The respondent has also registered the disputed domain name both in bad faith and used this in bad faith.

At the time of registration of the disputed domain name on 22 November 2016, the appellant’s trademark was known all over the world – at that time, the complainant already had more than 600 million users of his service. In addition, the specific domains registered by the complainant (instead of “i”, “l”) represent a strong indication of bad faith.

The Respondent also uses the disputed domain in bad faith: it leaves Internet users, by using the applicant’s flagship brand name, along with his known Kameralogos, as well as the same “look and feel” of his website, as the official website of the complainant, on that of the complainant. The respondent uses the domain name deliberately in order to deliberately create confusion among Internet users who are looking for the complainant, to the fraudulent phishing web page of the complainant, enter their details there and then be forwarded to the correct web page of the complainant also works unnoticed.

A further indication of the creditor’s bad faith lies in the fact that the respondent registered the disputed domain name by using a private protection service in order to hide his identity. There is no reason why the respondent should protect his or her identity in the sense of a confidentiality protection.

In concrete terms, therefore, the respondent complies cumulatively with the facts set out in Article B (11) (d) (1) (i) – (iii) of the ADR Rules.

B. Complainant

The respondent has not submitted a complaint. However, in informal communications with the Center on 6 and 8 July 2017 and 21 August 2017, respectively, the respondent has pronounced a transfer / revocation of the disputed domain name and does not object to the complainant’s allegations.

6. Grounds for decision-making

In order to successfully enforce a complaint in accordance with the provisions of the ADR Rules, the complainant must, in accordance with Article 21 (1) of Regulation (EC) No 874/2004 and Article B (11) (d) (1) (i) (iii) of the ADR Rules

– the disputed domain name is identical or similar to, or identifiable to, a name for which rights exist which are recognized or defined according to national and / or Community law;

– the domain owner himself can not claim any rights or legitimate interests in this domain name; or

– has registered or used this in malicious intent.

Therefore, the conditions do not have to be cumulative, but a successful complaint is already present if the condition laid down in Article B (11) (d) (1) (i) of the ADR rules either together with the requirement of (ii) or the requirement of (iii) leg cit .

Under Article B (10) of the ADR Rules, the Arbitration Commission may assess the default of the filing of the complaint as an acknowledgment of the complainant’s claims in his complaint.

On the basis of the evidence submitted and the complainant’s submissions as well as of the jury’s practice, these requirements are available for the following reasons:

A. Identical or confusing with a name for which rights exist which are recognized or defined by national law of a Member State and / or Community law

The domain name <lnstagram.eu> can be confused with the trade names INSTAGRAM registered by the applicant (in particular with regard to the union mark 1129314)

The Arbitration Commission first follows the continuing practice of ADR and Uniform Domain Name Dispute Resolution (UDRP) commissions, according to which the top-level domain generally has to be disregarded during the identity / similarity check. Therefore, the contested second-level domain <lnstagram> is to be compared with the INSTAGRAM registered trademarks.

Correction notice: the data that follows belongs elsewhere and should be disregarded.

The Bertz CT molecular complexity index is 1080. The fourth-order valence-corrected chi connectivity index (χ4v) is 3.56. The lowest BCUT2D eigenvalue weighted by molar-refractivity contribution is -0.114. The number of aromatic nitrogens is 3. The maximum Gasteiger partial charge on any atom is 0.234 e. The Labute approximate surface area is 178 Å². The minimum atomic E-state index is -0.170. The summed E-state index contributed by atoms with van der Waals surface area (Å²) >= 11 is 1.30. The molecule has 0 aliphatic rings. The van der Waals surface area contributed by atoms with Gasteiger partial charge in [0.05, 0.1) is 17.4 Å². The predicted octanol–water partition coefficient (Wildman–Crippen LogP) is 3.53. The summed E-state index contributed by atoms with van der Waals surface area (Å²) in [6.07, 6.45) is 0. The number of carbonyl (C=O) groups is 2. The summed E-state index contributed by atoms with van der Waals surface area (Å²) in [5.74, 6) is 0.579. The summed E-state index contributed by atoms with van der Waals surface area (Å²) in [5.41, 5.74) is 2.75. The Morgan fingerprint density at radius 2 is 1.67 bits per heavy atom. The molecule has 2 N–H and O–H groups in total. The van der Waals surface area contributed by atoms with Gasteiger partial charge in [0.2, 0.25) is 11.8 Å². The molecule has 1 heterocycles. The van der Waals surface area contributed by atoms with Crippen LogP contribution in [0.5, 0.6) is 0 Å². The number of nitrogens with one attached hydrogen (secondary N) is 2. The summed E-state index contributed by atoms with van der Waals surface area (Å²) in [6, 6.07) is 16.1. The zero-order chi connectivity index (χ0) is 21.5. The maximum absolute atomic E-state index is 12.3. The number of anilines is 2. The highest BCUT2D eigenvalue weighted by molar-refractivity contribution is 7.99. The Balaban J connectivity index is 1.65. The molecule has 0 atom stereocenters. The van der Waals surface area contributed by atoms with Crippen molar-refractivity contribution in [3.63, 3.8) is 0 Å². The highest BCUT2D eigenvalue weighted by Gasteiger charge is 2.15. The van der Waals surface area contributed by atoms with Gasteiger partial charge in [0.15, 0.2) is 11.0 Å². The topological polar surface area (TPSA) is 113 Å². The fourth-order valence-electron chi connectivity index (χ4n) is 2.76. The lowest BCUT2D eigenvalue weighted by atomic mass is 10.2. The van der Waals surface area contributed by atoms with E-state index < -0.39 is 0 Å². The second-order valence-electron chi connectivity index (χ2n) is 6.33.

In fact, the two characters differ only in the initial letter: while the literal domain name begins with the letter “l” (as a capital letter “L”), an “I” is entered as the lowercase letter.

This deviation of the disputed domain name from the appellant ‘s trade marks is not only extremely small and doubtlessly confusing, eight of nine letters are identifiable, but also misleading in the concrete form because the lowercase letter of’ L ‘is actually the uppercase letter of “i” is identical to the human eye (“l” = “I”).

The condition laid down in Article B (11) (d) (1) (i) of the ADR rules is therefore fulfilled.

B. Rights or justified interests

Furthermore, the facts and allegations made by the Arbitral Commission do not reveal any circumstance from which the Respondent could derive rights or legitimate interests in the disputed domain name. The complainant, according to his own statement, did not grant the complainant any rights to the sign INSTAGRAM and the respondent did not object to it either. On the other hand, he did not submit any complaints at all, but in his informal communications on July 6 and 8, – on the contrary, on 8 July 2017 the complainant even stated that “… in this letter I would like to agree to the appeal requested by the appellant in the present proceedings and to give my consent to the transfer / revocation of the domain name. ”

On 21 August 2017, the complainant also informed the Center that “A complaint would not be submitted in a deliberate manner in order to ensure that the complainant obtained the domain as quickly as possible.”

After the Center has communicated this communication to the complainant, the complainant has insisted on the adoption of a decision in view of the serious circumstances of the case. There is no reason for the Arbitral Commission to comply with the complainant’s allegations, particularly with regard to Article B (10) of the ADR Rules.

The Arbitral Commission therefore considers that the complainant is not entitled to any rights or legitimate interests in the contested domain (Article B (11) (1) (d) (ii) of the ADR Rules).

C. Bad faith registration or bad faith

(21) (1) of Regulation (EC) No 874/2004 or Article B (11) (d) (1) of the Treaty, which provides that the disputed domain name is also registered or used in bad faith, (i) – (iii) ADR rules either require no rights or legitimate interests on their part or bad faith on the other. In any case, the Arbitral Commission would point out that the respondent’s action – in particular the nature of the registration and the specific use of the domain name by the complainant as described in section 5A – is in breach of the terms of the ADR rules.

7. Decision

For the above reasons, the Arbitration Commission shall, in accordance with Article B (11) of the ADR Rules, order that the domain name <lnstagram.eu> be revoked.

Petersburg Castle
one-headed arbitration committee
Date: 8 September 2017